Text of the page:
When high school dropout Maria Coughlin announces her pregnancy to her parents, her father drops dead on the floor. Her mother kicks her out of the house and her boyfriend dumps her, so ... See full summary »
The end of the millenium has taken on a certain significance in modern day prophecies. What happens if Jesus Christ has second thoughts about the Apocalypse? It is December 31, 1999 and New... See full summary »
A ten-years-later continuation of Hal Hartley's "Henry Fool", where Fay Grim (Posey) is coerced by a CIA agent (Goldblum) to try and locate notebooks that belonged to her fugitive ex-husband (Ryan). Published in them is information that could compromises the security of the U.S., causing Fay to first head to Paris to fetch them ...
Henry and Fay's son Ned sets out to find and kill his father for destroying his mother's life. But his aims are frustrated by the troublesome Susan, whose connection to Henry predates even his arrival in the lives of the Grim family.
After serving time for murder, Josh Hutton returns to his home town where me meets Audry Hugo. No one can remember exactly what Josh did, but they are all wary of him, especially Audry's ... See full summary »
Robert John Burke,
A series that is comprised of twenty-one monologues written by American playwrights which form a sort of fractured portrait of the American collective psyche. Ranging from the sad to the ... See full summary »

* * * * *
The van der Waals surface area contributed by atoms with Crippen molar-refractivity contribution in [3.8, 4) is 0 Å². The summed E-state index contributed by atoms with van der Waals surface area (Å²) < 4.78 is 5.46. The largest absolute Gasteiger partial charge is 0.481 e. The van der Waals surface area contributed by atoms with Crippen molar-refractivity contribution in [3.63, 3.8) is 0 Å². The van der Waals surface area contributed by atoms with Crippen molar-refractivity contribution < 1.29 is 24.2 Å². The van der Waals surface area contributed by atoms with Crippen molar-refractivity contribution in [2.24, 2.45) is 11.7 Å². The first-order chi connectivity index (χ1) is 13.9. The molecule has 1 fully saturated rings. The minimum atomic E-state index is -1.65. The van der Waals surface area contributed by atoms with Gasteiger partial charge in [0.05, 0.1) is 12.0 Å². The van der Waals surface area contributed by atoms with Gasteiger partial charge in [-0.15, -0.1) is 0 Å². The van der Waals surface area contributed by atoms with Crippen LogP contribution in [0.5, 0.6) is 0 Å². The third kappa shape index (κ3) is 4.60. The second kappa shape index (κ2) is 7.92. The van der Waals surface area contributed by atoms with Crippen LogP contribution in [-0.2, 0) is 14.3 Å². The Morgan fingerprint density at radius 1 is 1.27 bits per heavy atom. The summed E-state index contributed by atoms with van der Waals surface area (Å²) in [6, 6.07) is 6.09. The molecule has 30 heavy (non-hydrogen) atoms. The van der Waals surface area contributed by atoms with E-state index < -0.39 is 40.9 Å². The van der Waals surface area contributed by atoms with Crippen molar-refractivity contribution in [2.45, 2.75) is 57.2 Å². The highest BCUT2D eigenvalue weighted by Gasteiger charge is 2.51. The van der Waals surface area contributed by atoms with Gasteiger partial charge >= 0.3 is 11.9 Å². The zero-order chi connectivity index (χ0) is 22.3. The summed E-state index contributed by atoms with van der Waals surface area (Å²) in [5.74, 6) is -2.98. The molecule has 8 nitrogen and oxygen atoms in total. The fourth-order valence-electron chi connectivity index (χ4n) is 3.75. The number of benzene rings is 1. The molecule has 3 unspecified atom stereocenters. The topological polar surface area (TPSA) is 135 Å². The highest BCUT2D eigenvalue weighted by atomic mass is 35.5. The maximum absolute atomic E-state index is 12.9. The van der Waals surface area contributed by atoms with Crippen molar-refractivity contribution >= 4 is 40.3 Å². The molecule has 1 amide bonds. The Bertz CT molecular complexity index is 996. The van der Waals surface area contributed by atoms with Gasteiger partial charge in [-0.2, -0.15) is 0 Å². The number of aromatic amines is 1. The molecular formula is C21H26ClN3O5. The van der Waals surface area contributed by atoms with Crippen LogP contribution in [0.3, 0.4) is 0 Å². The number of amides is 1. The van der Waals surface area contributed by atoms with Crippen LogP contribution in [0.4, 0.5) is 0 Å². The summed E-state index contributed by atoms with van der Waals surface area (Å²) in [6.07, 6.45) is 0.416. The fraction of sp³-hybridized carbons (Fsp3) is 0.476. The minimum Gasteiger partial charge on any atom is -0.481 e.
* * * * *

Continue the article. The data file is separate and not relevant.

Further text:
When high school dropout Maria Coughlin announces her pregnancy to her parents, her father drops dead on the floor. Her mother kicks her out of the house and her boyfriend dumps her, so Maria is left alone and homeless. This is when she meets Matthew Slaughter. Matthew is an educated high school graduate with a great talent for fixing electronic devices, but he can't hang on to a job because of his principled attitude towards quality. When Maria accepts Matthew's offer to help her, they begin to form a relationship with each other in which both of them begin to change. Written by
Leon Wolters <wolters@strw.LeidenUniv.nl>
Even though she plays a teenager in it, when this movie was filmed Adrienne Shelly was actually 24 years old. See more »
I'm looking at this guy, right? And I looked at him a lot before. So now I know that I have this little piece of him actually in me. Physically in me, and it makes me feel completely different, I don't know, sort of special or something. So I'm talking to him... I'm talking to him and I realize, I'm, I'm talking to him, and I realize that he doesn't even see me. And I'm wondering what it was he was seeing when he did this. I go over it in my head, and now I know what it was he was seeing. It's ...
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wonderful, horrible, mystical, hyper-realistic ride of a movie
This is the film that made the film world (well, a tiny corner of the film world, anyway) sit up and take notice of an up-and-coming filmmaker named Hal Hartley. Trust exists as a unique little motion picture, a movie which creates a world which manages to be both ridiculous and real at the same time, a mixture mirroring the absurdity which, often times, dominates the structure of actual life. The most remarkable thing about this movie, though, is its ability to craft a charmingly sweet love story in the center out of what seems to be utter emptiness. Martin Donavan and Adrienne Shelley portray two characters, the likes of which I would challenge you to find carbon copies of anywhere in celluloid history. They are real, honest sketches of humanity, and with them Hartley is able to explore why and how we fall in love, and whether you agree with his interpretation of what is love, his love story comes across loud and clear. I once had a professor who claimed there are no new stories to be told. Well, I think Mr. Hartley may have stumbled across one...no, make that, calculatedly made one.
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